After lining up around the base of the IMF and World Bank buildings, chanting “spank the bank!” and “The enemy is profit!” for a little over half an hour, the majority of protestors began trickling back down the street.
But a block away, things were just getting started.
A few dozen protestors formed a human barricade across the main entrance to the IMF. One delegate, trying to push his car through, was surrounded and held up.
“We stopped his car, chanting, ‘Whose streets? Our streets!’” Faybysh said. “But he just looked at us through the window and mouthed the words, ‘Whose streets? My streets.’”
The incident, Faybysh ‘00 remarked, gives one pause.
“I think the movement has some race problems to work out,” he said. “This protest has been 95 percent white if not more. The delegate coming out of the building was black. These cops are black.”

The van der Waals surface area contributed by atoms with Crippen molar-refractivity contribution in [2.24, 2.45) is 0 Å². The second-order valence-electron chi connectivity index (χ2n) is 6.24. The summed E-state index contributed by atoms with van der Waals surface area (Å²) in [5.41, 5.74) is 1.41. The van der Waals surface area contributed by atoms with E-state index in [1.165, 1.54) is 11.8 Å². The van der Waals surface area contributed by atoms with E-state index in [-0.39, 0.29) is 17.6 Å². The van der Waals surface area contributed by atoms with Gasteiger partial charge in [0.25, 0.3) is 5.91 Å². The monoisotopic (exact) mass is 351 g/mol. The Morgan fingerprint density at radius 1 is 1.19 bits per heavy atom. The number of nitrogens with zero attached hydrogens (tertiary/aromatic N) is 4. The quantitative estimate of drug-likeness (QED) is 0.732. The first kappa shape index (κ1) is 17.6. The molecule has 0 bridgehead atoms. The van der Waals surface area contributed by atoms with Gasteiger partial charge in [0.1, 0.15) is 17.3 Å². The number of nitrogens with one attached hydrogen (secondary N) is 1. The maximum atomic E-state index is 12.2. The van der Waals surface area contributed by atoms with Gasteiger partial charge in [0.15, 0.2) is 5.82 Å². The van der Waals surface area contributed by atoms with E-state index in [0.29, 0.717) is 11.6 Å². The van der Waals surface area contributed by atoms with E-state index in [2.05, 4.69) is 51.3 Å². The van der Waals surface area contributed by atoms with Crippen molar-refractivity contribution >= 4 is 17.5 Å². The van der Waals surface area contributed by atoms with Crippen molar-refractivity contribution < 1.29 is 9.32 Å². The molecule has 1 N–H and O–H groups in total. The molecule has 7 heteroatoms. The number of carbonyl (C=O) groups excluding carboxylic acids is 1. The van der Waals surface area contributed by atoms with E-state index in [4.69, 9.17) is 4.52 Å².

“I think that when we do these mass mobilization protests we have to start supporting issues that people of color are supporting,” he concluded.
The crowd, however, decided to regroup. A party of some three dozen protestors duct-taped itself together and lay down in the road, vowing to hold out until they were removed by force.
As dusk fell the cops seemed to grow restless, and dozens more poured in on the square. A helicopter searchlight shone down on the scene. Mounted police started closing in. Reporters and television crews began moving back, looking for an exit to the police barricade.
And then nothing happened.
After a few tense minutes and a bit of relentless prodding, Inspector Ira Grossman ventured a comment.
We’re not going to arrest anybody,” he said. “It’s a nice night. We’re all here having a good time.” Word began to circulate that delegates had already left by other exits.
Protesters cut the duct tape off each other’s elbows, and eventually dispersed.

October 4